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Trust, partisanship and our judiciary

BY: Dr John Osae-Kwapong

Our judiciary is at the centre stage of public discourse sparked by remarks from former President John Mahama.

 Our current President Nana Addo Dankwa Akufo-Addo, as well as his Attorney General Godfred Yeboah Dame have responded to the comments. As with a lot of our public conversations, one cannot overlook the partisan dimensions.

A look at the comments on social media appears to suggest that partisans of the ruling government (NPP) are supportive of the courts than partisans of the main opposition party (NDC). To contribute to the conversation, I turn attention to the Afrobarometer survey for insights.

Trust in the Judiciary

In the Afrobarometer survey, when asked “How much do you trust each of the following, or haven’t you heard enough about them to say? Courts of law” here is how Ghanaians have answered the question over nine rounds.

Refer to table 1

Two key observations on the trust spectrum. One, there has been a significant increase in the percentage of Ghanaians who say they do not trust the courts at all or just a little. Second, there has been a significant decrease in the percentage of Ghanaians who say they trust the courts somewhat or a lot. The trust issue facing the judiciary is well captured by the Afrobarometer survey.

Partisanship and trust in our courts

How do partisan attachments shape trust in the courts? I focus on the partisans of our two dominant political parties and what percentage of their supporters express the highest level of trust (a lot) in our courts. I do so because it signals an unwavering trust in an institution. There have been nine rounds of Afrobarometer so far in Ghana beginning in 1999. Five of those rounds coincided with the NPP in power (2002, 2005, 2008, 2017,2019, and 2020), while the other three coincided with the NDC in power (1999, 2012, 2014). The full data for 2022 is not publicly available and, therefore, not included in this part of the analysis.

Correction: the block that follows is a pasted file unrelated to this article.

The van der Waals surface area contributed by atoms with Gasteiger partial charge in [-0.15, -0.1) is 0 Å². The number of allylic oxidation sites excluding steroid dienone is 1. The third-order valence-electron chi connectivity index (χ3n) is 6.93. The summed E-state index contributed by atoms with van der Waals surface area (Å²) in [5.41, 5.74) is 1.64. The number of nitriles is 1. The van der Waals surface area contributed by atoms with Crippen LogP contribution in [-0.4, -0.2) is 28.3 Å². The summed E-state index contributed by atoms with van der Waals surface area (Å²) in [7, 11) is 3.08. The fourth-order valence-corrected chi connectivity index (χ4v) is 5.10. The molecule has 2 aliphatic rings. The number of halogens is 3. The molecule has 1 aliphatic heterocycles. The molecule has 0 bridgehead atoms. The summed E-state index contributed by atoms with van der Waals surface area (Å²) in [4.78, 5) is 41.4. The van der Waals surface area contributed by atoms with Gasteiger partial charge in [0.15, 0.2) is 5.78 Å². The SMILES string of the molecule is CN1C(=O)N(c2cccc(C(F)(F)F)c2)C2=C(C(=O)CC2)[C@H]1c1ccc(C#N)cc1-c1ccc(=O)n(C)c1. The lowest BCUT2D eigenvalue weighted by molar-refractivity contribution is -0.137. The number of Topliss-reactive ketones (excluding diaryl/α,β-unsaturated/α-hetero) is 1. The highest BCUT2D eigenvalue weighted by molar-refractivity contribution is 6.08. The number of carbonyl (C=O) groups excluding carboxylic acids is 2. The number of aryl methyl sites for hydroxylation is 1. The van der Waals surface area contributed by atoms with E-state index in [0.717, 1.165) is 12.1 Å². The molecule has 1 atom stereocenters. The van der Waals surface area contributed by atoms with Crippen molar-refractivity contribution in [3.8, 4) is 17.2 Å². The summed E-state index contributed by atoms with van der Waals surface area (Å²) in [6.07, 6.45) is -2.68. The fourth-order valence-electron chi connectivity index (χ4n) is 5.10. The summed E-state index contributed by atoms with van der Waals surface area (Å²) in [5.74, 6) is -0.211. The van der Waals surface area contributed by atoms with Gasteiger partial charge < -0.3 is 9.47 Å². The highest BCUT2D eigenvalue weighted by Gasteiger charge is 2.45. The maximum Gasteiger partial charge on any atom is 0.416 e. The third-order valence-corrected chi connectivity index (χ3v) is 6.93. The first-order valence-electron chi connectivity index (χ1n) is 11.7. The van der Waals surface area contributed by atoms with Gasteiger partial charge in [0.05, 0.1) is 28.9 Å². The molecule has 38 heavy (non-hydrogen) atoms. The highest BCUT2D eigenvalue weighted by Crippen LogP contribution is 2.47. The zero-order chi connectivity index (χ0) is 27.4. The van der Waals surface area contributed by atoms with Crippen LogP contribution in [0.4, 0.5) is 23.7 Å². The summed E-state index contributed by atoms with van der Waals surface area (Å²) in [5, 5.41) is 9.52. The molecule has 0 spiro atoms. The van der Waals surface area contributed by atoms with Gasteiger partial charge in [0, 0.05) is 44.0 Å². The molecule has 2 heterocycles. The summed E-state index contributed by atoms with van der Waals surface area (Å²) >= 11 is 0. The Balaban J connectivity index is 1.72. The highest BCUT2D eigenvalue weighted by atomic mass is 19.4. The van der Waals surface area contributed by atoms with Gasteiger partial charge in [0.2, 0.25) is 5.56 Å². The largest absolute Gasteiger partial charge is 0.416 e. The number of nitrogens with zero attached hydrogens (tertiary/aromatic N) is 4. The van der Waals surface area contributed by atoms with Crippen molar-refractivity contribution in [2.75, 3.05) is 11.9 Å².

Refer to table 2

Two key observations. One, partisan attachments do shape trust in the judiciary. Depending on whether the party one feels close to is in power or not, there is always a gap in the level of trust among partisans. Trust levels are higher when the party one feels close to is in power, and lower when their preferred party is in opposition. Second, the year 2019 is an exception to the trend. In that round, both partisans experienced a sharp drop in their level of trust from the previous round. Also, it is the round in which the partisan gap in trust level is small and insignificant.

Where do we go from here?

A polarizing conversation about our judiciary and some of the rhetoric deployed does us no good. We must find a way to have constructive public conversations about our institutions without appearing to call their legitimacy into question. After all, these are the institutions upon which our democracy is built. In a partisan environment, it takes a lot of discipline in the rhetoric we use to do that.

There is, however, no denying that our institutions, including the judiciary, face a real challenge and how they respond will make all the difference going forward for citizens. For our institutions, such as the judiciary, information from credible surveys such as Afrobarometer do serve as important signals from the citizens. My preferred posture is to use the signal as a point of reflection by asking — “what is it about our actions and inaction that is causing an erosion of trust among the citizens we so tirelessly strive to serve on a daily basis?” How the judiciary answers this question will make all the difference in the steps they take to regain some of that eroded trust. And this is not a question for our judiciary alone because as Afrobarometer keeps showing, citizens do have a trust problem with our institutions.

The Writer is a fellow of CDD-Ghana